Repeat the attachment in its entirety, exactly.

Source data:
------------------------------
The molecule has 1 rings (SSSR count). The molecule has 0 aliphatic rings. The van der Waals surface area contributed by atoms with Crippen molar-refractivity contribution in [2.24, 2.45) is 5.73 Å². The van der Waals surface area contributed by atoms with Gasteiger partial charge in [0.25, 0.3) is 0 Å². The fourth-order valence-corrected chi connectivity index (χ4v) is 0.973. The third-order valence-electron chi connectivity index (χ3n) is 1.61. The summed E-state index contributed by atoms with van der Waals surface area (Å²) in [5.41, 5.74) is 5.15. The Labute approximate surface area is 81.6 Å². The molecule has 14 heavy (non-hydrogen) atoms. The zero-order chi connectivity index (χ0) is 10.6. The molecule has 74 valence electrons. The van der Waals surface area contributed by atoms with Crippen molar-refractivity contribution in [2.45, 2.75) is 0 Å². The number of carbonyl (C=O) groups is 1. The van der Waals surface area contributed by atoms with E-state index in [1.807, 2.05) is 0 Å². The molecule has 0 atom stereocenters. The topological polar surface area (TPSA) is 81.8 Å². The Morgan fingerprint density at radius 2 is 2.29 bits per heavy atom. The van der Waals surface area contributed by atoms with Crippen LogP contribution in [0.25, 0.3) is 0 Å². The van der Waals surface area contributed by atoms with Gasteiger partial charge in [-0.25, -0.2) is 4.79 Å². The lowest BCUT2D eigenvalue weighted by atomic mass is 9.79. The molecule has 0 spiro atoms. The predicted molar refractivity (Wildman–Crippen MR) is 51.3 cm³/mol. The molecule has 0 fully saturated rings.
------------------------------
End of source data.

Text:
The molecule has 1 rings (SSSR count). The molecule has 0 aliphatic rings. The van der Waals surface area contributed by atoms with Crippen molar-refractivity contribution in [2.24, 2.45) is 5.73 Å². The van der Waals surface area contributed by atoms with Gasteiger partial charge in [0.25, 0.3) is 0 Å². The fourth-order valence-corrected chi connectivity index (χ4v) is 0.973. The third-order valence-electron chi connectivity index (χ3n) is 1.61. The summed E-state index contributed by atoms with van der Waals surface area (Å²) in [5.41, 5.74) is 5.15. The Labute approximate surface area is 81.6 Å². The molecule has 14 heavy (non-hydrogen) atoms. The zero-order chi connectivity index (χ0) is 10.6. The molecule has 74 valence electrons. The van der Waals surface area contributed by atoms with Crippen molar-refractivity contribution in [2.45, 2.75) is 0 Å². The number of carbonyl (C=O) groups is 1. The van der Waals surface area contributed by atoms with E-state index in [1.807, 2.05) is 0 Å². The molecule has 0 atom stereocenters. The topological polar surface area (TPSA) is 81.8 Å². The Morgan fingerprint density at radius 2 is 2.29 bits per heavy atom. The van der Waals surface area contributed by atoms with Crippen LogP contribution in [0.25, 0.3) is 0 Å². The van der Waals surface area contributed by atoms with Gasteiger partial charge in [-0.25, -0.2) is 4.79 Å². The lowest BCUT2D eigenvalue weighted by atomic mass is 9.79. The molecule has 0 spiro atoms. The predicted molar refractivity (Wildman–Crippen MR) is 51.3 cm³/mol. The molecule has 0 fully saturated rings.